Teachers’ unions have raised concerns about how such a system should measure an educator’s effectiveness, how much of a role students’ test scores should play in this process, and what the consequences of a poor evaluation should be. For raising these concerns, teachers have come to be seen by many as obstructing educational progress and putting their own interests ahead of their students’—a conclusion reached by the widely seen 2010 documentary film Waiting for ‘Superman,’ for instance.
“You can’t argue that education isn’t the most powerful profession in terms of needing the best, brightest, most energetic people—and to make their job even harder is amazing,” said Dearman. “I never thought that people who are in education would be viewed as filthy and money-hoarding.”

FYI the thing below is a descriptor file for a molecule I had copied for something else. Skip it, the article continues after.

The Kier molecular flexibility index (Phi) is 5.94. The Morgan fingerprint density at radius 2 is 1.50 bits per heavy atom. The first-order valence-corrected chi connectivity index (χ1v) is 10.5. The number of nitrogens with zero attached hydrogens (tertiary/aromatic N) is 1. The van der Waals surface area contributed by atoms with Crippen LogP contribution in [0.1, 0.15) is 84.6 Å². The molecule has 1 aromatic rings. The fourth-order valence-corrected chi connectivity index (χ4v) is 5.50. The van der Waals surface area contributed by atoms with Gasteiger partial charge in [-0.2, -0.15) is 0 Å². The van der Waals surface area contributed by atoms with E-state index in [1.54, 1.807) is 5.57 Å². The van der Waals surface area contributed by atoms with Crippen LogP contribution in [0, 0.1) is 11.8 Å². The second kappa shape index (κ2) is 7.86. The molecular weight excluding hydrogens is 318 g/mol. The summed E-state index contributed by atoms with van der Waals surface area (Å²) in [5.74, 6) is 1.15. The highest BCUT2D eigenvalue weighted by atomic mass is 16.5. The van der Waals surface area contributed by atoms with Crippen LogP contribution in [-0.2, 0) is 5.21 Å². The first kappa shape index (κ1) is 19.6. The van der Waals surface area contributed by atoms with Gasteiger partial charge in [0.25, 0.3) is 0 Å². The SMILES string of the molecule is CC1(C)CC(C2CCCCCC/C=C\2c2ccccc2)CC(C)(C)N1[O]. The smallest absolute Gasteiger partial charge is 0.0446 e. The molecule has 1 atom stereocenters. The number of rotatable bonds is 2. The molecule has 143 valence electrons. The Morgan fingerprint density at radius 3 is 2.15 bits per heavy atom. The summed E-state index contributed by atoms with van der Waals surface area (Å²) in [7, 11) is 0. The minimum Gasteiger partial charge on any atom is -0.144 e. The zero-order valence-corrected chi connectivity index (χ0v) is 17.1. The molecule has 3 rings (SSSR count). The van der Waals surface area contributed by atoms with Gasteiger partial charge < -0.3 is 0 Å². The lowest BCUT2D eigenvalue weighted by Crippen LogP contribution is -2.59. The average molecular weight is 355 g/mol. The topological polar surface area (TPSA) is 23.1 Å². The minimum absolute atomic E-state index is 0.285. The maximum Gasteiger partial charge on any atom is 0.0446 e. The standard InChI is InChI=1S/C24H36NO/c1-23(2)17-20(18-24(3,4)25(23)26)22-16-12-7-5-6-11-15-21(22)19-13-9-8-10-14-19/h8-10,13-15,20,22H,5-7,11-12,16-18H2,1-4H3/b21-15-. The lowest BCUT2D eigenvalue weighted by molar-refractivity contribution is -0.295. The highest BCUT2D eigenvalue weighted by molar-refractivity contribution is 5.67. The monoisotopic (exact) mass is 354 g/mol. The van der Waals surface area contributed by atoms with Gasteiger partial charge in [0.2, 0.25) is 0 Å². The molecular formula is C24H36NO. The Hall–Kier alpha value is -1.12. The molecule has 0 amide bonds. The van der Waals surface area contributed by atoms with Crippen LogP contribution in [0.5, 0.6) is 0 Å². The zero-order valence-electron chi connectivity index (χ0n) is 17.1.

“People really do think that teachers work from nine to three, and it’s not that hard. I think we have to … try and turn that [perception] around, and show people the thousands of decisions that teachers are making [each] day … and how critical it is for them to be well trained and supported, so they can do a really good job,” said Calegari.